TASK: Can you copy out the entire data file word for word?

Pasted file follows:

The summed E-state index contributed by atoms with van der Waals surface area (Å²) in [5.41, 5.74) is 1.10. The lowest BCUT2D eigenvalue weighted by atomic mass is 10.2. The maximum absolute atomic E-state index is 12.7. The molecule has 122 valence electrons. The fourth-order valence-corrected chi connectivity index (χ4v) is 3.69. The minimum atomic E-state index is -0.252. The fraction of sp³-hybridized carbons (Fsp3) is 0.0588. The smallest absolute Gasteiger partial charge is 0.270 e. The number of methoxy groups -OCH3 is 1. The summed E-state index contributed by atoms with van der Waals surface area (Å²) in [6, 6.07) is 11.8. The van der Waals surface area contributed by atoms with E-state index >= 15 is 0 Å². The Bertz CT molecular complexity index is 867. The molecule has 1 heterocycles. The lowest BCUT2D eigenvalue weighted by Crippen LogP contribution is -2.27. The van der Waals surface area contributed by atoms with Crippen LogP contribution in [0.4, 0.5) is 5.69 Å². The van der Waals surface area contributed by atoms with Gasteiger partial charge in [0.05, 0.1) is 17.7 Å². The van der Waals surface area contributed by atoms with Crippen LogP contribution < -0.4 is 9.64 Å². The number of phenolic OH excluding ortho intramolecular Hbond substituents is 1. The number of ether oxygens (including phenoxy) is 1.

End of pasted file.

The summed E-state index contributed by atoms with van der Waals surface area (Å²) in [5.41, 5.74) is 1.10. The lowest BCUT2D eigenvalue weighted by atomic mass is 10.2. The maximum absolute atomic E-state index is 12.7. The molecule has 122 valence electrons. The fourth-order valence-corrected chi connectivity index (χ4v) is 3.69. The minimum atomic E-state index is -0.252. The fraction of sp³-hybridized carbons (Fsp3) is 0.0588. The smallest absolute Gasteiger partial charge is 0.270 e. The number of methoxy groups -OCH3 is 1. The summed E-state index contributed by atoms with van der Waals surface area (Å²) in [6, 6.07) is 11.8. The van der Waals surface area contributed by atoms with E-state index >= 15 is 0 Å². The Bertz CT molecular complexity index is 867. The molecule has 1 heterocycles. The lowest BCUT2D eigenvalue weighted by Crippen LogP contribution is -2.27. The van der Waals surface area contributed by atoms with Crippen LogP contribution in [0.4, 0.5) is 5.69 Å². The van der Waals surface area contributed by atoms with Gasteiger partial charge in [0.05, 0.1) is 17.7 Å². The van der Waals surface area contributed by atoms with Crippen LogP contribution < -0.4 is 9.64 Å². The number of phenolic OH excluding ortho intramolecular Hbond substituents is 1. The number of ether oxygens (including phenoxy) is 1.